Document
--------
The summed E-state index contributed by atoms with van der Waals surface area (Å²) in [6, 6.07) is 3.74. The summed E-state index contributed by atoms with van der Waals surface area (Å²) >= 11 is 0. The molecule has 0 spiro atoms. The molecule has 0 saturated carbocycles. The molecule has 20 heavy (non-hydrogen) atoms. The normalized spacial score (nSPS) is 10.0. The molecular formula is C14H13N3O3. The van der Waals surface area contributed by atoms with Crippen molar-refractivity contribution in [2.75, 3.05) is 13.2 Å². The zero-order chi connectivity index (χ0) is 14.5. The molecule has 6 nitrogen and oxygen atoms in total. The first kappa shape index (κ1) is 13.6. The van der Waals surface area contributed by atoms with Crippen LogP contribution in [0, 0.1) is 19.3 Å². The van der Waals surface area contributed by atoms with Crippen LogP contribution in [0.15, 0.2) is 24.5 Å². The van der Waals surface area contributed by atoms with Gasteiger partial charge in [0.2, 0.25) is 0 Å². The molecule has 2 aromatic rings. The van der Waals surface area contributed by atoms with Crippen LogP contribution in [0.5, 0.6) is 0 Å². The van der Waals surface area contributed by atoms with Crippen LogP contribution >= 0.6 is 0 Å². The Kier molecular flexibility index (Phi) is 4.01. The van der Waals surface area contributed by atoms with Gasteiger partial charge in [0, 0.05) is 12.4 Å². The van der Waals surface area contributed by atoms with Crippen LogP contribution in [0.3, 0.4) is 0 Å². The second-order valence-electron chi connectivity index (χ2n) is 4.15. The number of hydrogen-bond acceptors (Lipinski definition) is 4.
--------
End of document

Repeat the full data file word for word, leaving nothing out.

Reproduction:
The summed E-state index contributed by atoms with van der Waals surface area (Å²) in [6, 6.07) is 3.74. The summed E-state index contributed by atoms with van der Waals surface area (Å²) >= 11 is 0. The molecule has 0 spiro atoms. The molecule has 0 saturated carbocycles. The molecule has 20 heavy (non-hydrogen) atoms. The normalized spacial score (nSPS) is 10.0. The molecular formula is C14H13N3O3. The van der Waals surface area contributed by atoms with Crippen molar-refractivity contribution in [2.75, 3.05) is 13.2 Å². The zero-order chi connectivity index (χ0) is 14.5. The molecule has 6 nitrogen and oxygen atoms in total. The first kappa shape index (κ1) is 13.6. The van der Waals surface area contributed by atoms with Crippen LogP contribution in [0, 0.1) is 19.3 Å². The van der Waals surface area contributed by atoms with Crippen LogP contribution in [0.15, 0.2) is 24.5 Å². The van der Waals surface area contributed by atoms with Gasteiger partial charge in [0.2, 0.25) is 0 Å². The molecule has 2 aromatic rings. The van der Waals surface area contributed by atoms with Crippen LogP contribution in [0.5, 0.6) is 0 Å². The van der Waals surface area contributed by atoms with Crippen LogP contribution >= 0.6 is 0 Å². The Kier molecular flexibility index (Phi) is 4.01. The van der Waals surface area contributed by atoms with Gasteiger partial charge in [0, 0.05) is 12.4 Å². The van der Waals surface area contributed by atoms with Crippen LogP contribution in [0.3, 0.4) is 0 Å². The second-order valence-electron chi connectivity index (χ2n) is 4.15. The number of hydrogen-bond acceptors (Lipinski definition) is 4.